I see many people in the security field with past military experience on their resumes. If someone were looking to get into security, by way of military service, what branch and trade would you nudge him or her towards?
First off, I’d nudge them toward the military, in general. Military experience exposes young people to new things and forces them to deal with things they may never have encountered before. Ultimately, these become “war stories”…we hear them all the time; good bosses, bad bosses, experiences, etc. Having life experience is important, as is encountering a variety of different experiences, as security (in general) puts us in a position where we have to work in the face of potentially adversarial conditions. In such conditions, you have to remain calm and professional.
For specific branches, I’ve always been impressed with the emphasis the Air Force places on off-duty education when it comes to promotions. However, most experiences are what you make of them, so working in computer networking in any capacity, in any branch, is a great place to start. Learning to solve problems and adapt to situations is important in consulting.
What about those who start in civilian life?
Pretty much the same thing, but without the military component, obviously. Working in networking, starting out as a junior helpdesk or sysadmin is a great way to get started.
What is your opinion on technical training and certifications as a method for preparing people for forensic work?
Technical training and certifications have a good basis in getting people prepared, but in my perspective, they are only good if they are actually used and evaluated. In the Marine Corps, every Marine receives training in the care, feeding, use and deployment of their weapon…the M-16 service rifle. Even in peace time, Marines further receive annual refresher training. In the civilian world, I am often called on-site to assist in incidents, and see certificates on the walls of the cubicles…people are sent away for training, receive a certification, and then not only do not use it, but are not evaluated on the use of the knowledge or training by their managers.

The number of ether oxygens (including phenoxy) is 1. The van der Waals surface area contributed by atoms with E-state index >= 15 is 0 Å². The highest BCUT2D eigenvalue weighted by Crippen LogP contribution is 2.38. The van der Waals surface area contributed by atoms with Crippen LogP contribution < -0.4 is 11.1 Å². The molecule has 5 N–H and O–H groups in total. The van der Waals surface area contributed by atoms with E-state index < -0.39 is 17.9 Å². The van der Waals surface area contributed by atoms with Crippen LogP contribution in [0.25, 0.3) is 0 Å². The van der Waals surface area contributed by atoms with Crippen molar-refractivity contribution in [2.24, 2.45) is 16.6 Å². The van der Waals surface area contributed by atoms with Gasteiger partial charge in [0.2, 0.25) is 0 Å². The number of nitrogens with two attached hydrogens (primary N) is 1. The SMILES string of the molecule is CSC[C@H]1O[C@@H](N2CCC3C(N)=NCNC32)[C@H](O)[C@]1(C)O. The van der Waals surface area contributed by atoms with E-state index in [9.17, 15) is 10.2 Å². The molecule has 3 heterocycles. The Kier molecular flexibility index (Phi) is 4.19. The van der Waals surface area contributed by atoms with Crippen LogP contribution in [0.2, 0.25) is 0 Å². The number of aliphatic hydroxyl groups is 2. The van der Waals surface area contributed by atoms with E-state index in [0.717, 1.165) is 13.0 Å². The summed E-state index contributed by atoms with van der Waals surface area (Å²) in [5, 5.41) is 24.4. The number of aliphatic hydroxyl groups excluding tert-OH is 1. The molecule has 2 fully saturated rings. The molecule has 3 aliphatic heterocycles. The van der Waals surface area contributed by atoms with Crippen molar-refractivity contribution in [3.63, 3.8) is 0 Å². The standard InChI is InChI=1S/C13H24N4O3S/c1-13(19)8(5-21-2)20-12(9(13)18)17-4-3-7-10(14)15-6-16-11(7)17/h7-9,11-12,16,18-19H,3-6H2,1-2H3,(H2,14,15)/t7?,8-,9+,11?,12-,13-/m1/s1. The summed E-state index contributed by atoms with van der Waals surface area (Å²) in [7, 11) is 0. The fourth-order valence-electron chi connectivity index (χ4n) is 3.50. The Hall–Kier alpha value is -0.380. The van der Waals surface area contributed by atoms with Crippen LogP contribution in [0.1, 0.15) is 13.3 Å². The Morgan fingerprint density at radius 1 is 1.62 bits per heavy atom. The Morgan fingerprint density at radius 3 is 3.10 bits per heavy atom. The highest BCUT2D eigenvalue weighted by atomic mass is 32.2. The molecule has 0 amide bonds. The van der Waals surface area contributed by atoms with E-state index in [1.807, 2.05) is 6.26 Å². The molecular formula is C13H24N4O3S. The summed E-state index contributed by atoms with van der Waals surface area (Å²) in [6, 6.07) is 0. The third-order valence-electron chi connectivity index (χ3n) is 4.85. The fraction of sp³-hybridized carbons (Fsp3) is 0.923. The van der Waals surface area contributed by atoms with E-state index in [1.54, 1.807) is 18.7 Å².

If there is one person in our industry whom you would like to meet, who would it be and why?
I don’t like to name drop, but I’ve had the great fortune of meeting many people in the community, however briefly. The one person that comes to mind that I haven’t met, and would love to sit down with him, have a beer, and really pick his brain about incident response is Troy Larson. And not because his name is well-known, but because he’s encountered challenges that many of us may never see. To me, he’s the “yeti” of the security industry…he’s apparently found in the Pacific Northwest, there have been sightings, and we may see footprints or glimpses of him now and again, but I have yet to actually meet anyone who’s talked to him. 😉
What do you think is the biggest obstacle to having management “buy in” to an incident handling process?
After working in the commercial information security arena of over 10 years, and having been involved in physical and communications security in the military, I really don’t know what that obstacle is, or what accounts for a lack of buy-in. A very visceral part of me feels that it’s a fear of loosing control. However, I think that that fear, in a lot of ways, comes from an inherent lack of management or leadership ability in a lot of ways. There are a lot of managers who have a great deal of confidence in their ability to perform their tasks, and to hire and lead others, and manage resources to accomplish those tasks. I guess in some ways, to many managers, security seems like a wild west show, with a lot going on and some of it seeming contradictory, particularly if your only window into the security world is through trade journals and the media.